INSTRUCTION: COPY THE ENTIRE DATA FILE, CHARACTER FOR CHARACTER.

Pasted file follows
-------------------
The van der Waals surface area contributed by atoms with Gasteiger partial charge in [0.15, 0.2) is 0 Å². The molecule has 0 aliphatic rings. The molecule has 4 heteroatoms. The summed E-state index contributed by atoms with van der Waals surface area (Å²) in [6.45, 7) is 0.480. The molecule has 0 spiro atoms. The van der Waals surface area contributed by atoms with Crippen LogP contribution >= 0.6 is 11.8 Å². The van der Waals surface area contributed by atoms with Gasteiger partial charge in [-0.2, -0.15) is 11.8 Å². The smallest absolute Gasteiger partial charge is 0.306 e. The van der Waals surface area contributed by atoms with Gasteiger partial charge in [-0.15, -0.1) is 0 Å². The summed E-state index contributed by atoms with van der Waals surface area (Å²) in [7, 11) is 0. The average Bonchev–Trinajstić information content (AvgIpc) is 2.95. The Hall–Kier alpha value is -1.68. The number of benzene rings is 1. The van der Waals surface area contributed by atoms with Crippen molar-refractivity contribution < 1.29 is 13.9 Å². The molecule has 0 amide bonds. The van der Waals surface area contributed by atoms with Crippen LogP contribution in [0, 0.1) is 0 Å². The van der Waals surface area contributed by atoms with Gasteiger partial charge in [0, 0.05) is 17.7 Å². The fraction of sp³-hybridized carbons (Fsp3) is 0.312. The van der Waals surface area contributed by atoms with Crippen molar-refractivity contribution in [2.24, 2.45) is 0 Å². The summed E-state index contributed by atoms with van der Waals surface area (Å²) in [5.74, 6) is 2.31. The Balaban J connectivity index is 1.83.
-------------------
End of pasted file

The van der Waals surface area contributed by atoms with Gasteiger partial charge in [0.15, 0.2) is 0 Å². The molecule has 0 aliphatic rings. The molecule has 4 heteroatoms. The summed E-state index contributed by atoms with van der Waals surface area (Å²) in [6.45, 7) is 0.480. The molecule has 0 spiro atoms. The van der Waals surface area contributed by atoms with Crippen LogP contribution >= 0.6 is 11.8 Å². The van der Waals surface area contributed by atoms with Gasteiger partial charge in [-0.2, -0.15) is 11.8 Å². The smallest absolute Gasteiger partial charge is 0.306 e. The van der Waals surface area contributed by atoms with Gasteiger partial charge in [-0.15, -0.1) is 0 Å². The summed E-state index contributed by atoms with van der Waals surface area (Å²) in [7, 11) is 0. The average Bonchev–Trinajstić information content (AvgIpc) is 2.95. The Hall–Kier alpha value is -1.68. The number of benzene rings is 1. The van der Waals surface area contributed by atoms with Crippen molar-refractivity contribution < 1.29 is 13.9 Å². The molecule has 0 amide bonds. The van der Waals surface area contributed by atoms with Crippen LogP contribution in [0, 0.1) is 0 Å². The van der Waals surface area contributed by atoms with Gasteiger partial charge in [0, 0.05) is 17.7 Å². The fraction of sp³-hybridized carbons (Fsp3) is 0.312. The van der Waals surface area contributed by atoms with Crippen molar-refractivity contribution in [2.24, 2.45) is 0 Å². The summed E-state index contributed by atoms with van der Waals surface area (Å²) in [5.74, 6) is 2.31. The Balaban J connectivity index is 1.83.